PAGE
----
It’s perhaps one of the most dreaded statements in the dental experience: “You’re going to need a root canal.” Now, while the root canal’s reputation is a little undeserved, the truth is, you obviously want to avoid them when possible. Read on to learn how.
The Number One Cause of Root Canals: Plaque
Persistent plaque eats away at the enamel of your teeth. Eventually it can cause so much damage that the pulp of your tooth becomes infected, causing inflammation and a lot of pain. If that happens, a root canal is the only way to save the tooth.
What is Plaque?
Plaque arises from a substance called biofilm. Biofilm is a thin layer of bacteria that forms every 8 to 12 hours. If left to its own devices (no brushing and flossing), it transforms into plaque and tartar.
Plaque is a sticky combination of bacteria and sugar that releases acids onto your tooth enamel every time you eat. Those acids eat through your tooth enamel and cause cavities. If those cavities become infected with that same bacteria, it can cause pain, inflammation, and even threaten loss of the tooth itself.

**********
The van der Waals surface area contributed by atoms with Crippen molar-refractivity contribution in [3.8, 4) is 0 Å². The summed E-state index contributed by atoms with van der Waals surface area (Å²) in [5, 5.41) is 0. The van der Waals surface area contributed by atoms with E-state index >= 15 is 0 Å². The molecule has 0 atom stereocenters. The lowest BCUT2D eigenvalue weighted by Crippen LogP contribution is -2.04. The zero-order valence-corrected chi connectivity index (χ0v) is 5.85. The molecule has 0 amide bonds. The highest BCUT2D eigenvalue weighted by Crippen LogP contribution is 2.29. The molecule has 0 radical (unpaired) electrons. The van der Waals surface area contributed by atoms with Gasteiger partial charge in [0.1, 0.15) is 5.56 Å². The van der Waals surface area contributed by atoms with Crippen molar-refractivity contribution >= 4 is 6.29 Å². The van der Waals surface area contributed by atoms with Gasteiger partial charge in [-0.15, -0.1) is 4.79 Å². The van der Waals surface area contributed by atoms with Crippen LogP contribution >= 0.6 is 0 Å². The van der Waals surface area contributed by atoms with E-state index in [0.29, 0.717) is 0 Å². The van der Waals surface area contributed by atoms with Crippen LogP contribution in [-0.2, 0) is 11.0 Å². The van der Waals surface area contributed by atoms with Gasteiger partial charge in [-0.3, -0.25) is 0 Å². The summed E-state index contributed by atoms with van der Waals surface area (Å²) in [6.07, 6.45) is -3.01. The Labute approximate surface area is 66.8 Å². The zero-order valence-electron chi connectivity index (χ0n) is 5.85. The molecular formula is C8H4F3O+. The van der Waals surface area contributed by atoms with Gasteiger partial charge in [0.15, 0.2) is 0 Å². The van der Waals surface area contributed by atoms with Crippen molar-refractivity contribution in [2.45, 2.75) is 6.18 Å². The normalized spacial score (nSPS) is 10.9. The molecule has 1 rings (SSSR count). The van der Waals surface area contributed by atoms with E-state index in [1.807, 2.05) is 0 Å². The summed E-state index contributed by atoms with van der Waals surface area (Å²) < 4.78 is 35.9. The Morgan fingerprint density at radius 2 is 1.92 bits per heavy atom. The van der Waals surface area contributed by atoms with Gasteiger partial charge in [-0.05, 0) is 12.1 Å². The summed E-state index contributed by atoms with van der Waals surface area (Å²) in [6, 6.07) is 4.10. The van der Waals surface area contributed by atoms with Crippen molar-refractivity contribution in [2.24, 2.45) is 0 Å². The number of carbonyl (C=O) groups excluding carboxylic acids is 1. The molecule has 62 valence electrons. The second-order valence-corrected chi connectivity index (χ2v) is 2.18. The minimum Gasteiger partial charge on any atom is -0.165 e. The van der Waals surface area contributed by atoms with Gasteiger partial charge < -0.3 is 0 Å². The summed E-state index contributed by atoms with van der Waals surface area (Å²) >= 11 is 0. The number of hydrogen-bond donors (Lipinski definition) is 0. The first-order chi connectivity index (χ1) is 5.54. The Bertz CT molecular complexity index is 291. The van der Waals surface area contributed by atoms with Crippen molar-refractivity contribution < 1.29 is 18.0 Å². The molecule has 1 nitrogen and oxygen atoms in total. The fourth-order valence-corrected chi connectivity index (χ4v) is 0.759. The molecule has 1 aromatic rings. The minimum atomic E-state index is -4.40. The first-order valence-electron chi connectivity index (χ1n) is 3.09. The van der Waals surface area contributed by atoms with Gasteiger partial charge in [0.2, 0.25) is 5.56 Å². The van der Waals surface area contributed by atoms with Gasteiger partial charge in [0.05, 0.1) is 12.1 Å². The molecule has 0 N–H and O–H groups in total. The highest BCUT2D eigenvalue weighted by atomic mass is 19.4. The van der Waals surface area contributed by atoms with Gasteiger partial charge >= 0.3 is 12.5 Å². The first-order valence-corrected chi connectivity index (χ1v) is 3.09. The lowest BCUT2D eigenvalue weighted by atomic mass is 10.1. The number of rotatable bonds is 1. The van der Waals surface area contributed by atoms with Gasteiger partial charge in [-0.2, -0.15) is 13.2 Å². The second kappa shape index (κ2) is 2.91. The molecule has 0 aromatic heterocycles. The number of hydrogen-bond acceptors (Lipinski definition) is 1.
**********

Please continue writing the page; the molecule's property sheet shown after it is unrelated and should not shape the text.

Why Would a Root Canal Be Necessary?
If an infection caused by plaque and tartar goes untreated, it can reach the jaw bone and can cause cascading severe problems. The bone in your jaw can start to dissolve, leading to tooth loss, abscessed teeth, sepsis (an infection of the blood), and even death.
Luckily, a root canal can clean out an infected tooth before these problems start, and the process removes infected pulp, relieves pain, and usually allows the tooth to be preserved.
How Do I Avoid Plaque?
Luckily, plaque build-up is relatively easy to avoid with good dental hygiene. Brush twice daily, floss every day, and see your dentist twice a year. For extra credit, try to limit sugary foods, especially if they’re sticky. If you stick to a good dental hygiene routine, you’re much more likely to prevent plaque build-up and avoid root canals in the process.
Dental Care by Dr. Irwin
With more than 30 years of dentistry, Dr. Irwin has the knowledge and experience to help you achieve the best dental health and the best overall health. For more information or to schedule an appointment, call us at 816-347-9933, or contact us via our website.